Attackers sent 52M malicious messages leveraging the likes of Office 365, Azure, OneDrive, SharePoint, G-Suite and Firebase storage in Q1 2021.
Threat actors are cashing in on the rapid shift to cloud-based business services during the pandemic, by hiding behind ubiquitous, trusted services from Microsoft and Google to make their email phishing scams look legit. And it’s working.
In fact, in the first three months of 2021 alone, researchers found 7 million malicious emails sent from Microsoft 365 and a staggering 45 million sent from Google’s infrastructure, Proofpoint reported, adding that cybercriminals have used Office 365, Azure, OneDrive, SharePoint, G-Suite and Firebase storage to send phishing emails and host attacks.
“The malicious message volume from these trusted cloud services exceeded that of any botnet in 2020, and the trusted reputation of these domains, including outlook.com and sharepoint.com, increases the difficulty of detection for defenders,” the report, issued Wednesday, explained. “This authenticity perception is essential, as email recently regained its status as the top vector for ransomware; and, threat actors increasingly leverage the supply chain and partner ecosystem to compromise accounts, steal credentials and siphon funds.”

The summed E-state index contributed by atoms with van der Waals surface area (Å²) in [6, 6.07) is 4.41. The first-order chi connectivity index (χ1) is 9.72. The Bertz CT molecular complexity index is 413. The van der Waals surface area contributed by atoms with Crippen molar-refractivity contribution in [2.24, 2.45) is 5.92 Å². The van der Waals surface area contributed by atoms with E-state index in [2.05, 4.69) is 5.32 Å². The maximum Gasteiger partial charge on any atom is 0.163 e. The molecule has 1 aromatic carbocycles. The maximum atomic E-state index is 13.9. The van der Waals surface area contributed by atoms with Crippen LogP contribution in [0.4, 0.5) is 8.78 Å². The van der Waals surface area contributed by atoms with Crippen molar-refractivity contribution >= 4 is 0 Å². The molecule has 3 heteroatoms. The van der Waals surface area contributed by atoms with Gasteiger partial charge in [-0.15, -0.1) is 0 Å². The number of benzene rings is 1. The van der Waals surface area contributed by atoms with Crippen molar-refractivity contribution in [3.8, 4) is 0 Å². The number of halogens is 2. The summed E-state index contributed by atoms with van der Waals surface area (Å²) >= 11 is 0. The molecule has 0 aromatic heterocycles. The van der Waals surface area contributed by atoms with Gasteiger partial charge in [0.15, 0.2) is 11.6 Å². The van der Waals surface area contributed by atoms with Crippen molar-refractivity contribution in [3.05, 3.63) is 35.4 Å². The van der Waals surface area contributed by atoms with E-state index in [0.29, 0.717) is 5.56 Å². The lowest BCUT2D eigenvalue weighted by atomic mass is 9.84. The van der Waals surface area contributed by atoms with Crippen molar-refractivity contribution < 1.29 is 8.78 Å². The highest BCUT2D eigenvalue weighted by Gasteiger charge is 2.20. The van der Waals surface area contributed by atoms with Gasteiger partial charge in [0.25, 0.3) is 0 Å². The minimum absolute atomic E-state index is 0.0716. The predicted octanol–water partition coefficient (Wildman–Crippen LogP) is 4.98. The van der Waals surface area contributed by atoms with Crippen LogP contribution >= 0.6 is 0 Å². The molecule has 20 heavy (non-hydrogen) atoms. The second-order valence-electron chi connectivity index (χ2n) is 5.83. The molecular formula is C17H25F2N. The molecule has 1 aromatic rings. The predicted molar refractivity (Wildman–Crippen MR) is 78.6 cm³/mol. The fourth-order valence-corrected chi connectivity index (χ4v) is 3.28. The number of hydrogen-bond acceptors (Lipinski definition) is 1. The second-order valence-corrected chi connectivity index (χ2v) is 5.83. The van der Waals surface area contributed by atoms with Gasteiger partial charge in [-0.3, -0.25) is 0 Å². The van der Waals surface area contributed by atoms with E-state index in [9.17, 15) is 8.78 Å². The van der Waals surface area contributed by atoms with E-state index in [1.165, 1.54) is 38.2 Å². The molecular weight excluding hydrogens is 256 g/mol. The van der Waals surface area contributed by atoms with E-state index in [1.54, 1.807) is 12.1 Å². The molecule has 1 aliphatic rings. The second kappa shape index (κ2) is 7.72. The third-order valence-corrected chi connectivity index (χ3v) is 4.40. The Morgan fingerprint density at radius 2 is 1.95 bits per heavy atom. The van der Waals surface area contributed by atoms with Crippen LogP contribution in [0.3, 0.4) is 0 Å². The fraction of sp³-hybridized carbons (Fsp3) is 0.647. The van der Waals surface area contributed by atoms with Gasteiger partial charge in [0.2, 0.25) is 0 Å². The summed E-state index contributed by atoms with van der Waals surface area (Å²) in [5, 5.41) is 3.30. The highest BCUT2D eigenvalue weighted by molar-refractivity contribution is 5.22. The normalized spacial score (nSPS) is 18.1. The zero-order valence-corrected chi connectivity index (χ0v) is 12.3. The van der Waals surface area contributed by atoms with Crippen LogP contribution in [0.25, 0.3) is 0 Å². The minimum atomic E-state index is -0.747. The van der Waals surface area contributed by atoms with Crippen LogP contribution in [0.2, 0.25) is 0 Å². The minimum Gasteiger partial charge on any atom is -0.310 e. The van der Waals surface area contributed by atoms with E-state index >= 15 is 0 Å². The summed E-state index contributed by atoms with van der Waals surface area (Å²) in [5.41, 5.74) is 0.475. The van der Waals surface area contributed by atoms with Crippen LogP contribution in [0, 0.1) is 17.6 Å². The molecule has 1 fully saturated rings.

Because breaching a single account could potentially provide sprawling access, ProofPoint reported that 95 percent of organizations were targeted for cloud account compromise, and of those, more than half were successful. Additionally, more than 30 percent of those organizations that were compromised “experienced post-access activity including file manipulation, email forwarding and OAuth activity.”
Once attackers have credentials, they can easily move in and out of a range of services and use those to send additional, convincing phishing emails.
Proofpoint provided several examples of campaigns hiding behind Microsoft and Google that attempted to scam users into giving up their information or delivering malware.
One message used a Microsoft SharePoint URL, which purported to link to a document outlining COVID-19 guidelines. Proofpoint’s team reported that this message was sent to 5,000 users in the transportation, manufacturing and business services sectors.
Another example provided by Proofpoint attempted to use the domain name “onmicrosoft.com” to deliver a fake video-conferencing credential harvesting email, which researchers observed was delivered to about 10,000 users.
Read more at: threatpost.com